The story of two brothers who spent three decades wrongfully imprisoned highlights the importance of a criminal defense for an innocent person charged with a crime in Illinois. The brothers had originally been convicted of killing an 11-year-old girl. They served time on death row until the governor of North Carolina pardoned them in 2014 because of a lack of evidence. To compensate them for their suffering, each brother has been awarded $750,000 by the state.
The brothers were only 19 and 15 when they confessed to participating in a group assault on the girl. An Innocence Inquiry Commission later investigated their cases and found that authorities had pressured the young men with accusations and given them details of the crime until they signed confessions.
No physical evidence linked them to the crime. The DNA analysis of saliva on a cigarette butt at the crime scene did not match either of the brothers. The fingerprints on a beer can present at the murder did not belong to the men either. Both men suffered bullying and assaults, sometimes sexual in nature, while imprisoned. One brother is managing to adjust to a life of freedom, but post-traumatic stress syndrome troubles the other brother severely.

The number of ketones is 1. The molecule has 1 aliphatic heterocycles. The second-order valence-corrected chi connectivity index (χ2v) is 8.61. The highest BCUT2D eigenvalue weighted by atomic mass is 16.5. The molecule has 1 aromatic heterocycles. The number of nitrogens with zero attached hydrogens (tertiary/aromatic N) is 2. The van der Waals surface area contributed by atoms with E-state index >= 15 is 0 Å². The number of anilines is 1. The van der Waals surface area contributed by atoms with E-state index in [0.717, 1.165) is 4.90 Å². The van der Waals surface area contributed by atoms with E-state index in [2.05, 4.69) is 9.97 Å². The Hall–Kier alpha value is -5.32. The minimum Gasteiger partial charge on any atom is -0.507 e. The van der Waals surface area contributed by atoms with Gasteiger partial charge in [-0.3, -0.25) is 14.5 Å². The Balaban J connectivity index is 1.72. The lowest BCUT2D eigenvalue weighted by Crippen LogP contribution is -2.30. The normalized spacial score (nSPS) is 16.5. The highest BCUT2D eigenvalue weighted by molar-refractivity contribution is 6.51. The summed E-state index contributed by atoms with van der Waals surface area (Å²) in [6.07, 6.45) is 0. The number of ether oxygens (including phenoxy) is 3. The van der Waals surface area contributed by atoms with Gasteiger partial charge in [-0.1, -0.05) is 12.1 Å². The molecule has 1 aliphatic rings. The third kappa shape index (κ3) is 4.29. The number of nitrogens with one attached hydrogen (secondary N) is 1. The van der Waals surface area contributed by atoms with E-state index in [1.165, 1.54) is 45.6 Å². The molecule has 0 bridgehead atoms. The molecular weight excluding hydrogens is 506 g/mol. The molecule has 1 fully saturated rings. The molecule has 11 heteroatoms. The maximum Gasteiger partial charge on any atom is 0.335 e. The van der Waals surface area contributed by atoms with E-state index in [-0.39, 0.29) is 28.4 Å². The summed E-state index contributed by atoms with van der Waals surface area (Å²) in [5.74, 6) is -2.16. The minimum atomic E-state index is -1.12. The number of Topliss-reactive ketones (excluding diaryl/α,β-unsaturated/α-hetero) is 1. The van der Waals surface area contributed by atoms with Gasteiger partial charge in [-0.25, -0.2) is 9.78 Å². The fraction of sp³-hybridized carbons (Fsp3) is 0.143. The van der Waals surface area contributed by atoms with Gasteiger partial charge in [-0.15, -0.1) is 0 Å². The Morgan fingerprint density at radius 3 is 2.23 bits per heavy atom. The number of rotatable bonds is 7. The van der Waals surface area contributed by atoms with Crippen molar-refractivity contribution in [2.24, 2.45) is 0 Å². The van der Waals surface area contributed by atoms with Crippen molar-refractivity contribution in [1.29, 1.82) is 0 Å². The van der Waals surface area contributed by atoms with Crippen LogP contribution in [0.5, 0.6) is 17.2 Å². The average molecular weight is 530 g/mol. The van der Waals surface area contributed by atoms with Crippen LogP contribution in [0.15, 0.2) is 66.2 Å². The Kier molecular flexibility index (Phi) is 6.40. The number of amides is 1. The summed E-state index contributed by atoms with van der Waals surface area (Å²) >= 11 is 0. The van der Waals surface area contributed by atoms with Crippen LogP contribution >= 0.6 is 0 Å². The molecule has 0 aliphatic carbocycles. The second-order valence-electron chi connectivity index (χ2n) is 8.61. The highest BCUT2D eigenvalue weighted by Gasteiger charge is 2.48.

Someone arrested on suspicion of a crime has a right to legal representation, especially when speaking to authorities or appearing in court. An attorney could advise an individual about how to enter a plea based upon the evidence. The criminal charges filed against a person could also be evaluated by an attorney, who might determine that the evidence does not support them. An attorney could also prepare a criminal defense for a trial or negotiate a plea bargain deal with a prosecutor.
Source: ABC News, "Wrongly Convicted Brothers Each Get $750K Payout", Jonathan Drew, Sept. 2, 2015